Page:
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As a scientist there are few words I find more irritatingly vague than “vibrancy”. Vibrancy seems to be very important to urban design professionals and politicians and this word is constantly presented as something Adelaide lacks and that we must strive for. But what is vibrancy exactly and how do we measure it? If we must become vibrant how are we to know when we have succeeded? In her opinion piece of 31 July the closest Joanne Cys came to defining vibrancy was as “more people in smaller spaces”. A better defined term for this is “crowding”. Does that make the Gaza Strip and Bangladesh the most vibrant places on Earth? Are those extreme examples of unsustainability our ultimate goal? People hold up cities like London, New York and Tokyo as vibrant and some have even described Manhattan as being more sustainable than areas of urban sprawl. But what such superficial analyses ignore is that a city cannot exist independently of its food supply and these large cities require many tens of thousands of tons of food to be delivered from great distances and then distributed within them every day. As oil production decreases in future and supplies become more expensive and less secure the viability of these vibrant mega-cities is threatened. I have described this and related issues in an online essay, Cities are what people do when they are not growing food.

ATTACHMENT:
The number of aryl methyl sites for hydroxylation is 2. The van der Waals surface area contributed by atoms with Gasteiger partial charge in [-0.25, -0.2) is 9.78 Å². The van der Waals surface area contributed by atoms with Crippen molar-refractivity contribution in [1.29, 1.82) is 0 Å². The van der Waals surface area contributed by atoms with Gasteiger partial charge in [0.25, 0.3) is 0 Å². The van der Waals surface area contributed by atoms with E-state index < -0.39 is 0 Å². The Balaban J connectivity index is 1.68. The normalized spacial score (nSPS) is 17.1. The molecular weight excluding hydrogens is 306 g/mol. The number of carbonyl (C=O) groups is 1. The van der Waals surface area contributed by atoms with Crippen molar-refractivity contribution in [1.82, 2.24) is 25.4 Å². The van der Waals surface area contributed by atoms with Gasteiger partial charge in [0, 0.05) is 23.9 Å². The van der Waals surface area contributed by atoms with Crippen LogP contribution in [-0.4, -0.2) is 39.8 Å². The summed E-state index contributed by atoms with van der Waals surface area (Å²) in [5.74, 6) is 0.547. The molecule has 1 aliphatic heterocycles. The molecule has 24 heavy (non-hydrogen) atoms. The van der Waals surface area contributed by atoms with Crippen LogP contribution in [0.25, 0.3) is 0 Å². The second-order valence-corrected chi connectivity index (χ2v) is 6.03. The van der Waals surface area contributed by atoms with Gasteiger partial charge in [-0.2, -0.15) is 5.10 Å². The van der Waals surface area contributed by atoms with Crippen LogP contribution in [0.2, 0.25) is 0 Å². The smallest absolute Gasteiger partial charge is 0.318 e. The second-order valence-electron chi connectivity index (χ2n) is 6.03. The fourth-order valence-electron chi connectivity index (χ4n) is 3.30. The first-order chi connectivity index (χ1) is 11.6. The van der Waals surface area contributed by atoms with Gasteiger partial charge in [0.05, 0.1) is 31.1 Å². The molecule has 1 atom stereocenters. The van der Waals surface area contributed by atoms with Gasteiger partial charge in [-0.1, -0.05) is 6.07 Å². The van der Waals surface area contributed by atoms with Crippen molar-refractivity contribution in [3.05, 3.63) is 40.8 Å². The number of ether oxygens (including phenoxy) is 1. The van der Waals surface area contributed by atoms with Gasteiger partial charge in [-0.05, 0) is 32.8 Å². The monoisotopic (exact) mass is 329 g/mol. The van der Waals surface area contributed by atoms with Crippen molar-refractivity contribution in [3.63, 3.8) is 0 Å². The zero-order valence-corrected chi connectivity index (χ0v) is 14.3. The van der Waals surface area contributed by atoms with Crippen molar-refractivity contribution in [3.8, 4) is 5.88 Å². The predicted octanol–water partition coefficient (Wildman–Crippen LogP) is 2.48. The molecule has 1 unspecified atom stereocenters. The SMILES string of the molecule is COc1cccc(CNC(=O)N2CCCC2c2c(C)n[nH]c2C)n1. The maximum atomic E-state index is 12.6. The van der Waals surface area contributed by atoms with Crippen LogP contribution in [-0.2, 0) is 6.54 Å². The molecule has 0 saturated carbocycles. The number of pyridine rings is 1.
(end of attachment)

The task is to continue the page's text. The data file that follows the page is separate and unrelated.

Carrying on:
Editors Note: This letter was submitted to InDaily, but not published.